Was a farmer entitled to a perpetual lease over land he sold to a mining company? Which case won?
Farmer sells land to mining company to build haul road
In March 2007, a farmer sold his rural property near Gunnedah in NSW to a mining company. The mining company used the land to build a haul road for its mining operations. The same lawyer acted for both the mining company and the farmer on the property sale.
A clause in the contract for sale allowed the farmer to remain in his home on the land for no more than one year from 6 March 2007.
Farmer fails to vacate land one year after sale
When the year was up, the farmer failed to vacate the property. The mining company did not attempt to remove him for a further year.
In April 2010, the mining company served a notice on the farmer to vacate the property by 31 May 2010. The farmer refused, saying that the mining company had agreed that he could live on the property indefinitely.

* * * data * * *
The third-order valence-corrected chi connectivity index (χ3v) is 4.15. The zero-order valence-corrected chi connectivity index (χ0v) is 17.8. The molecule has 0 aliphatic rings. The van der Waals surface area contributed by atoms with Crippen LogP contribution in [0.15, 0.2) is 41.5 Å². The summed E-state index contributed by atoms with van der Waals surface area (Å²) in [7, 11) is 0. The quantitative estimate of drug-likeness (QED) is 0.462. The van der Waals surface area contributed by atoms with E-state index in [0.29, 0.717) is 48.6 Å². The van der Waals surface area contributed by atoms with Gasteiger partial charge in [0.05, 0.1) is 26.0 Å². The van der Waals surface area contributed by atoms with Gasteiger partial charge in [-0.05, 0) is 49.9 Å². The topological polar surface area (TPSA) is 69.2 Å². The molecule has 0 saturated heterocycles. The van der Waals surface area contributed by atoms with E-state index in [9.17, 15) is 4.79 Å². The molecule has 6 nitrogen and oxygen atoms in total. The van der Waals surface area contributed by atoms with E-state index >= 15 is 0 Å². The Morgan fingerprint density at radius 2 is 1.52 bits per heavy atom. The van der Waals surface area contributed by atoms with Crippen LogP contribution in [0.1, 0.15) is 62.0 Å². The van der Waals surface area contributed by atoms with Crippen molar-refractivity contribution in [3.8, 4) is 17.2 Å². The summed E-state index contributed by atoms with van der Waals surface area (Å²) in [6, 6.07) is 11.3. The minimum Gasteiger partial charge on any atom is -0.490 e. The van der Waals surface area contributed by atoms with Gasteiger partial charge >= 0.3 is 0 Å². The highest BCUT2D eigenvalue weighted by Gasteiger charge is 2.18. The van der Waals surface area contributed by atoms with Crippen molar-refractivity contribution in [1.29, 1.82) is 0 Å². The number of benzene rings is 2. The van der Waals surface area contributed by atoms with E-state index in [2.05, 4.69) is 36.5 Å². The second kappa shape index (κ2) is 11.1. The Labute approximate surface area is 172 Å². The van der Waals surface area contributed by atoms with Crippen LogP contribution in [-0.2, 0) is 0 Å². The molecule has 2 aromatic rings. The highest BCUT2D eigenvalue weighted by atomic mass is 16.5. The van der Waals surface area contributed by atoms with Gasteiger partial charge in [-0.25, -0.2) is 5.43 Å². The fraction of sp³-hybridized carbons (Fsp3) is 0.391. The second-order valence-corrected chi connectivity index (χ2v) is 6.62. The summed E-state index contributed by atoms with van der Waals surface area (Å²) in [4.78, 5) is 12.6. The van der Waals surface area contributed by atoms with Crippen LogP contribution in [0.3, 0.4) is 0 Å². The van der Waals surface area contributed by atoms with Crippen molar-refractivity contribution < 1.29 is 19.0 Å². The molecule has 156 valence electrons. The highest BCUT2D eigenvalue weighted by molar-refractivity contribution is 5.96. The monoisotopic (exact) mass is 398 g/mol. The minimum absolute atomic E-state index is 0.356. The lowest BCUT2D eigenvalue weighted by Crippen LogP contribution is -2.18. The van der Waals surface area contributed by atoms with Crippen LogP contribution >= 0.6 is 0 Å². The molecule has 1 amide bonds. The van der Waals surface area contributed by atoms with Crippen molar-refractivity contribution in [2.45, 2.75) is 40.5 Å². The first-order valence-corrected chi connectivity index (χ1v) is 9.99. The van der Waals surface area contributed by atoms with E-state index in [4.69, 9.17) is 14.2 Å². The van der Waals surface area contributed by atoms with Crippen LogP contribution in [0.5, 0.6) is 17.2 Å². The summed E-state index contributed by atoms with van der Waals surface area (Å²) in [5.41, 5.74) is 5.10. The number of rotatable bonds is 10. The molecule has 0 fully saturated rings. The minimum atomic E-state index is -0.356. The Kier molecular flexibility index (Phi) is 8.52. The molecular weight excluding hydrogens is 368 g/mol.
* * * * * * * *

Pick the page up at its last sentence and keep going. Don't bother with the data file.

In September 2010, the mining company again served notice on the farmer and the farmer again refused to vacate the premises.
Mining company takes legal action to remove farmer from land
After this refusal, the mining company commenced proceedings in the Consumer, Trader and Tenancy Tribunal (now known as the NSW Civil and Administrative Tribunal or NCAT) to remove the farmer from the land.
The initial application failed on jurisdictional grounds and the matter came before the Supreme Court of NSW, where the farmer represented himself.
It was up to the court to decide whether the farmer had been granted a perpetual lease by the mining company, or whether he should be ordered to vacate the property.